Announcement: March 5, 2020
Due to significant impacts to travel related to COVID-19, the Lunar Surface Science Workshop is postponed.
The workshop will be rescheduled for some time later this year as global effects of the virus are monitored. The current program will be preserved, and scheduled presenters will still have a talk at the rescheduled workshop. New dates for the workshop will be released as soon as possible.
Workshop Location and Dates
NASA is organizing a workshop to discuss new scientific research that could be enabled by human exploration near the lunar south pole.
NASA’s Science Mission Directorate, Human Exploration and Operations Mission Directorate, and Space Technology Mission Directorate are co-sponsoring a three-day workshop to actively engage the scientific community in order to determine what science could be done by human crews on the lunar surface and how it can be achieved. This workshop will be held April 28–30, 2020 at the Westin Denver International Airport.
Attendance is open only to speakers, or their delegates, and selected invitees. Only one attendee per abstract is permitted.
Portions of the workshop will be streamed live for those not attending in person. Prior to the workshop, the schedule of streamed presentations and access information will be posted on this website.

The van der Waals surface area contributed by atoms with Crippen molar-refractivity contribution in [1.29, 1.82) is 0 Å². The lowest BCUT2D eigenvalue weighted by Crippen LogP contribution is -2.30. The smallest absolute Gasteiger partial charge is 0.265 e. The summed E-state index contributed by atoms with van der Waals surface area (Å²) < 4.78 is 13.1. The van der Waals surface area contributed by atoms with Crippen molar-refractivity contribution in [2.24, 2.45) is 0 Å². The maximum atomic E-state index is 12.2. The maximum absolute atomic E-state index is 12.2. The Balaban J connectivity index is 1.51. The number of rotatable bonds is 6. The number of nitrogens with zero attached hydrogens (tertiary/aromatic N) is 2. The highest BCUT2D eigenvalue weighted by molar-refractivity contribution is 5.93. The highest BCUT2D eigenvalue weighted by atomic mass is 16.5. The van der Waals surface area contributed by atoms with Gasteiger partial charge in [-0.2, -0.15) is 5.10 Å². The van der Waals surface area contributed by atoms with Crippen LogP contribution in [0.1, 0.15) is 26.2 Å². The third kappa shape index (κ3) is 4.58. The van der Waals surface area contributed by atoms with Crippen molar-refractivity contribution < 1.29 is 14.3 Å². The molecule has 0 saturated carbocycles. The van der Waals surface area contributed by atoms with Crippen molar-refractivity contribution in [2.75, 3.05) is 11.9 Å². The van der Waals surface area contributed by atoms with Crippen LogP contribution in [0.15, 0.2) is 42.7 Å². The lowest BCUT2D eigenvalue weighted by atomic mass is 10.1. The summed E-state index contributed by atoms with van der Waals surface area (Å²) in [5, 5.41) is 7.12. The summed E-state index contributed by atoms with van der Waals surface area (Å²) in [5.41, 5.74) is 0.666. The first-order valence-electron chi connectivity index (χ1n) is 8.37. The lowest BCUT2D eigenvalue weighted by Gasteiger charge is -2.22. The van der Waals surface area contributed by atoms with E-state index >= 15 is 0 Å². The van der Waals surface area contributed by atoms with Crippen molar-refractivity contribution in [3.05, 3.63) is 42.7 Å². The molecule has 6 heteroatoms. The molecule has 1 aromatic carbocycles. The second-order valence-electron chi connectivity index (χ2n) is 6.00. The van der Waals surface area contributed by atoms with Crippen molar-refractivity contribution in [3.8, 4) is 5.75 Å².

Purpose and Scope
In accordance with the Space Policy Directive-1, NASA is planning a human return to the Moon’s surface by 2024 as a large next step in human exploration of the solar system. The NASA Artemis program is being conducted in two phases: Phase 1 will see the next human beings set foot on the lunar surface near the Moon’s south pole, and Phase 2 will create a sustained human presence on the lunar surface by 2028. Community input and early integration of science into the exploration architecture are essential to maximizing the science return from the Artemis missions.
Initial strategies for science payload delivery include using the Artemis 2024 lander, as well as pre-deployment of tools and experiments through Commercial Lunar Payloads Services (CLPS) deliveries. Astronauts could then deploy/operate/utilize these tools and experiments once on the surface. It is expected that some science investigations may require the attention of a crew to deploy/conduct experiments, while other investigations may simply use the Artemis architecture as infrastructure to supply power, communications, etc. to otherwise autonomous systems.